Russian authorities must launch a full investigation into the violent attacks on peaceful gay pride activists in Moscow on May 27 and prosecute those responsible, Human Rights Watch said today. The investigation must also encompass the police response to the attacks. Human Rights Watch called on the authorities to drop charges against participants in pride events for taking part in “an unsanctioned demonstration.”

Human Rights Watch documented the violence in a briefing paper released this week, and called on Russian officials to fulfill their obligation to protect human rights by refraining from homophobic rhetoric and ensuring that freedoms of expression and assembly are upheld.

“Victims of prejudice and violence deserve full justice,” said Scott Long, director of the Lesbian, Gay, Bisexual, and Transgender Rights Program at Human Rights Watch, who witnessed the events in Moscow first-hand. “The authorities in Moscow have endorsed discrimination and fostered an environment that allowed hatred to rise. Now they must investigate these attacks, and ensure that civil liberties and personal security are not hostage to homophobia.”

On May 27, several dozen Russian lesbian, gay, bisexual, and transgender people, accompanied by Russian and foreign supporters, sought to hold two successive protest rallies, one to lay flowers on the Tomb of the Unknown Soldier near the Kremlin Wall, and the second a vigil at City Hall in support of freedoms of assembly and expression. Organisers of Moscow’s lesbian and gay pride festival decided to hold these events after a court upheld Mayor Yuri Luzkhov’s ban on a pride march planned for that day.

At the sites of both events, hundreds of anti-gay protesters, including skinheads, nationalists, and Orthodox followers, attacked the participants, beating and kicking many, while throwing projectiles and chanting, “Russia free of faggots! Death to sodomites!”

Skinheads punched Volker Beck, a gay member of the German parliament, and struck him with a rock, injuring his eye. Police briefly detained Beck. Others detained included parade organisers Nikolai Alexeyev and Yevgenia Debrianskaia.

“At both sites police at first seemed to allow the skinheads and others free rein to assault lesbians and gays,” said Long. “When police finally intervened, they forced the two groups closer together, aggravating the violence. They failed totally to protect people peacefully trying to exercise their rights.”

On May 18, Luzhkov formally banned a proposed pride parade. Days before the planned event, he stated: “If any one has any deviations from normal principles in organising one’s sexual life, those deviations should not be exhibited for all to see.”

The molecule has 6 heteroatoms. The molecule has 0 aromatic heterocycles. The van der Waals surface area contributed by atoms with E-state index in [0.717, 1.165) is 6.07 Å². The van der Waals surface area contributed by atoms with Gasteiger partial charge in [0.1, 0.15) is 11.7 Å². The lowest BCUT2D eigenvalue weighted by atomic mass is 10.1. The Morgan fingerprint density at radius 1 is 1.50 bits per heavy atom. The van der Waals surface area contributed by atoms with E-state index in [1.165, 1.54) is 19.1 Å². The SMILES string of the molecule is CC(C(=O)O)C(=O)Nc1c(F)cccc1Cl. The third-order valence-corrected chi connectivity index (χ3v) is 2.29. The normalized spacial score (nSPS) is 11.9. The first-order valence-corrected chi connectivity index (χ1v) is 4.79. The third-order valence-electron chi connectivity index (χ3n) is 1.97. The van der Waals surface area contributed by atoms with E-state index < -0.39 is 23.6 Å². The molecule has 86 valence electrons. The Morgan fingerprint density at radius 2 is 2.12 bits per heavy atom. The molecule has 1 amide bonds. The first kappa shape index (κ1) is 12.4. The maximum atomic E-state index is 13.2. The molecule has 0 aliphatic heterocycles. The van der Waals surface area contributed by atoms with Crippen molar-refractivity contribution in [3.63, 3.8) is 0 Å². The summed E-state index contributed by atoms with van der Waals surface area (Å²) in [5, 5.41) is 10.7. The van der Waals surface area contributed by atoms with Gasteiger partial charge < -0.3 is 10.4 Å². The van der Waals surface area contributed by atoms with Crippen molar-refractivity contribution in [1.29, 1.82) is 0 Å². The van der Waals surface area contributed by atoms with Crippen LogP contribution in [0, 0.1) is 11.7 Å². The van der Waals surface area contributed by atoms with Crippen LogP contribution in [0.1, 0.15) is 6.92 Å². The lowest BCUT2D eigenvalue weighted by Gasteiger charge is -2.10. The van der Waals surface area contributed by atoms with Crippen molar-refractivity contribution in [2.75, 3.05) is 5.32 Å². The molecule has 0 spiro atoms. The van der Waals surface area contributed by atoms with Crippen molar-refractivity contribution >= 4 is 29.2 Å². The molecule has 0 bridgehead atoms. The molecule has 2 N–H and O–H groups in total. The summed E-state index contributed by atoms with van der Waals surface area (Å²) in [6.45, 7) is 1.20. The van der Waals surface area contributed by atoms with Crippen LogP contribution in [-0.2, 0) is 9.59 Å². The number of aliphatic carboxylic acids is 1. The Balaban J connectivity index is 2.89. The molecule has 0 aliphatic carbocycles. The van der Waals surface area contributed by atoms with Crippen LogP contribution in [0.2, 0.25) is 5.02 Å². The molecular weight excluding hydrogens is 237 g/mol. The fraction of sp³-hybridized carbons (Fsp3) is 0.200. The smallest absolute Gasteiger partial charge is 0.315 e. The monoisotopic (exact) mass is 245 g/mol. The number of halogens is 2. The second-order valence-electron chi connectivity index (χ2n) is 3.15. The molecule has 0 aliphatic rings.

“Instead of leading Muscovites to embrace equality, Mayor Luzhkov supported and promoted homophobia,” said Long. “Given this failure of leadership, the violent ending should surprise no one.”

Internal documents from the mayor’s office seen by Human Rights Watch indicate the office sponsored a sustained campaign against measures in support of lesbian, gay, bisexual or transgender persons. In one document, dated March 2006, Luzhkov advised subordinates that: “It is necessary to take concrete measures to prevent holding public and mass gay events in the capital.” He instructed them to: “Organise an active campaign in the mass media… using appeals from citizens and religious and public organisations.”

In another March memorandum, deputy mayor Liudmila Shvetsova told the mayor, “A law can be promulgated to limit the rights or freedoms of [gay or lesbian] people.” She urged that “the competent executive bodies… identify concrete measures for banning any actions, including public ones, involving propaganda and holding gay festivals or gay parades.”

Several people in addition to Volker Beck were brutally beaten by anti-gay extremists on May 27. Pierre Serne, a French activist, was physically attacked twice and suffered injuries to his eye, shoulders, back, arm, and leg. Kurt Krickler, an Austrian activist, was beaten by skinheads on the street.

At least six lesbian, gay, bisexual, and transgender activists and their supporters were arrested and charged with organising or participating in an “unsanctioned demonstration.” All are believed to have been freed the same evening and may face fines for their alleged offences. Several dozen anti-gay protestors were also detained and later released, most also facing similar charges relating to participation in unsanctioned demonstrations.

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